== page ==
Contrary to the wealthy and influential portrayal of Thomas Shelby in the show, the real Peaky Blinders were impoverished, comprised of young members, and not limited to a single family. They began their criminal activities in the 1880s, in a low-class Britain plagued by economic hardship. Their initial exploits included pick-pocketing locals and blackmailing business owners. The Great Famine in 1845 resulted in a significant increase in the Irish population, which, in turn, led to the rise of gangs like the Peaky Blinders. Anti-Irish and anti-Catholic sentiments during this period further fueled the gangs, as hate speech painted the Irish as cannibals and accused their religious leaders of being thieves. The Murphy Riots of June 1867, documented by Oxford Academic, saw a massive uprising of 100,000 people demolishing Irish homes. In response, the Irish formed slogging gangs and retaliated against the police. This eventually gave rise to the younger generation of Peaky Blinders in the 1880s and 1890s. The gang managed to survive until the 1920s.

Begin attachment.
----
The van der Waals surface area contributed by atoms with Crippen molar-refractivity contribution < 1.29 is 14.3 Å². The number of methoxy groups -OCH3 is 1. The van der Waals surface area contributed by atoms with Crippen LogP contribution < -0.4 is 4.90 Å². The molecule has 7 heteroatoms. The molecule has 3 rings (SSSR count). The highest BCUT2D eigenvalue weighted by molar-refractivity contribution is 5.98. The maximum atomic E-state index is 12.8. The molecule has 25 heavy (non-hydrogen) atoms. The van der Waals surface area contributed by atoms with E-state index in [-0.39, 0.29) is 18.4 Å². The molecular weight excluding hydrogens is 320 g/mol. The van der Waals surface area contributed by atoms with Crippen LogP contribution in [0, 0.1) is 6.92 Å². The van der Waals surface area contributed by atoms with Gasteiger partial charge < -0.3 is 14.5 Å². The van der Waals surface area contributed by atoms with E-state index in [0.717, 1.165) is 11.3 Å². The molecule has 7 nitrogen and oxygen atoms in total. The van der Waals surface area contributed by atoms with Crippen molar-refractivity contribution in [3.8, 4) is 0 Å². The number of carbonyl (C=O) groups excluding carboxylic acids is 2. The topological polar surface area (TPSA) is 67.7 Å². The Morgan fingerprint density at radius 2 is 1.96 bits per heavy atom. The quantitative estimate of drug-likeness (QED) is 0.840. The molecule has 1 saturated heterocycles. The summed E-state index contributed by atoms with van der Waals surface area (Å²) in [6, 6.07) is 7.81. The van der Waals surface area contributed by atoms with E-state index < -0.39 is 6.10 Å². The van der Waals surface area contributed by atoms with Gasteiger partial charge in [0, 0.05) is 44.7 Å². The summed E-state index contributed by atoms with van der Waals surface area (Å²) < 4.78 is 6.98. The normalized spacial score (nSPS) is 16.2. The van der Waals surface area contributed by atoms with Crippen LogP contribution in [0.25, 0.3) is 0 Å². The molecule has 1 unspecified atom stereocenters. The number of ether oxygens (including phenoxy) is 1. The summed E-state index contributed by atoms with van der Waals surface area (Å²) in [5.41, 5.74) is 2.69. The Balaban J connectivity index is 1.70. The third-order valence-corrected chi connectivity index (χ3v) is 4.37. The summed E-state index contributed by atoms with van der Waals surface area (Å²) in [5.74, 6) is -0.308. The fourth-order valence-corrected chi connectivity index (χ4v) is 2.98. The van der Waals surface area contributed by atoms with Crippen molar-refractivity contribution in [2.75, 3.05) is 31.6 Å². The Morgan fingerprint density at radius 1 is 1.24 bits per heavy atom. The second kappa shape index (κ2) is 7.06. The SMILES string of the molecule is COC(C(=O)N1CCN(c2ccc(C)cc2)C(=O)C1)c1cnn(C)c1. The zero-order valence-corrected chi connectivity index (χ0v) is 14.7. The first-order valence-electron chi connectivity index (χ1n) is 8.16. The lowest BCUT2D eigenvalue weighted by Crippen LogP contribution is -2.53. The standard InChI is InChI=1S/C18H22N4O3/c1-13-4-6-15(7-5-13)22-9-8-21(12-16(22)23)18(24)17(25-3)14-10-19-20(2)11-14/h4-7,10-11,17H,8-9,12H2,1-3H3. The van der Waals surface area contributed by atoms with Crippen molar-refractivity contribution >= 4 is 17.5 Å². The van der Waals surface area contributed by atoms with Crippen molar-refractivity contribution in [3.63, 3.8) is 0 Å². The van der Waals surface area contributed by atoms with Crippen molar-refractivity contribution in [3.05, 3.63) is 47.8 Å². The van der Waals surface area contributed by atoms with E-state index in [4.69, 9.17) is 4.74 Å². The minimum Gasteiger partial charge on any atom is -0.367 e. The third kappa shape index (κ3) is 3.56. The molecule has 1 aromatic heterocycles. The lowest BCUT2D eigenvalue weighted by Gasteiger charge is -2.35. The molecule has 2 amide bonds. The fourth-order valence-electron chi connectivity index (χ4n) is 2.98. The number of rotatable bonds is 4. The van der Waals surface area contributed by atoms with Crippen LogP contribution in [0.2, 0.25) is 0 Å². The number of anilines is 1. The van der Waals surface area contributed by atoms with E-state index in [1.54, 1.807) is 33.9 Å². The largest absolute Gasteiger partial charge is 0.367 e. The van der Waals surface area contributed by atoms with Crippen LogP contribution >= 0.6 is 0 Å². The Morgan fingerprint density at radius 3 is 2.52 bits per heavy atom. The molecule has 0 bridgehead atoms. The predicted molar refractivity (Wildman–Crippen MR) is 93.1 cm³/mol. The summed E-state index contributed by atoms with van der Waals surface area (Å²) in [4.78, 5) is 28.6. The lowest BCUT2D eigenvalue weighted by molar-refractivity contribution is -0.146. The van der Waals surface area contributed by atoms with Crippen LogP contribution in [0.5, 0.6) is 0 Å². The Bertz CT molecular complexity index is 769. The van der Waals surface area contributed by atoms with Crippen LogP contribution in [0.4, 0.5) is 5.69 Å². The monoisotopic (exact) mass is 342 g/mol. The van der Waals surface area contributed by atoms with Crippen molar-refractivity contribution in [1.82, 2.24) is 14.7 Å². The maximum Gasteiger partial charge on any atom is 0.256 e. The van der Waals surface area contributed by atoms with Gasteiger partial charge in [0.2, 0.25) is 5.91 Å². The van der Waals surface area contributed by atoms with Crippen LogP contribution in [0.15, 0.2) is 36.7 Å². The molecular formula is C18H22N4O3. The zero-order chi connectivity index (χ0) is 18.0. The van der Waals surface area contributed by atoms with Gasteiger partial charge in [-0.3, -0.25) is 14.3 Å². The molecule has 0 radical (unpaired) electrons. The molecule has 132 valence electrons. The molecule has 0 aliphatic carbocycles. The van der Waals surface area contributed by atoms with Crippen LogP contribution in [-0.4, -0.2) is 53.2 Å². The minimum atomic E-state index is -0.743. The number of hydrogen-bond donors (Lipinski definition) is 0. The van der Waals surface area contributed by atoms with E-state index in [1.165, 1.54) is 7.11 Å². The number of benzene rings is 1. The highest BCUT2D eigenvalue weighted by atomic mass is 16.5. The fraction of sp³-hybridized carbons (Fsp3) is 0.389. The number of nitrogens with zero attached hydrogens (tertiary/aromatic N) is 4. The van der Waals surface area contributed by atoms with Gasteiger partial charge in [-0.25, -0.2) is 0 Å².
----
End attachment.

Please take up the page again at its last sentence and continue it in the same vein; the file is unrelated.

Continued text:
In contrast to the organized and efficient portrayal of Thomas Shelby’s gang in the series, the real Peaky Blinders were far from it. All That is Interesting reveals that a man named Thomas Mucklow initiated the gang, but they struggled to settle on a specific name. Mucklow was a ruthless leader who seemed to provoke fights with bar patrons and even police officers without any provocation. While gang members often found themselves in jail for minor offenses like bicycle theft, they were not averse to committing murder. The Peaky Blinders were the primary suspects in the killing of a constable and several other working-class individuals in Birmingham. They frequently engaged in skirmishes against the law and rival gangs, using belts, blades, and firearms. The gang’s reputation for violence struck fear in the hearts of the town’s citizens. The people of Birmingham attempted to rise against the gang through a call to action, but it proved ineffective. By the 1900s, the gang slowly began to fade away, and the name Peaky Blinders became nothing more than a nursery rhyme. The gang made an ill-fated foray into the horse-racing business, which ultimately led to their demise at the hands of their rivals, the Birmingham Boys. By 1920, the Irish gang had vanished completely.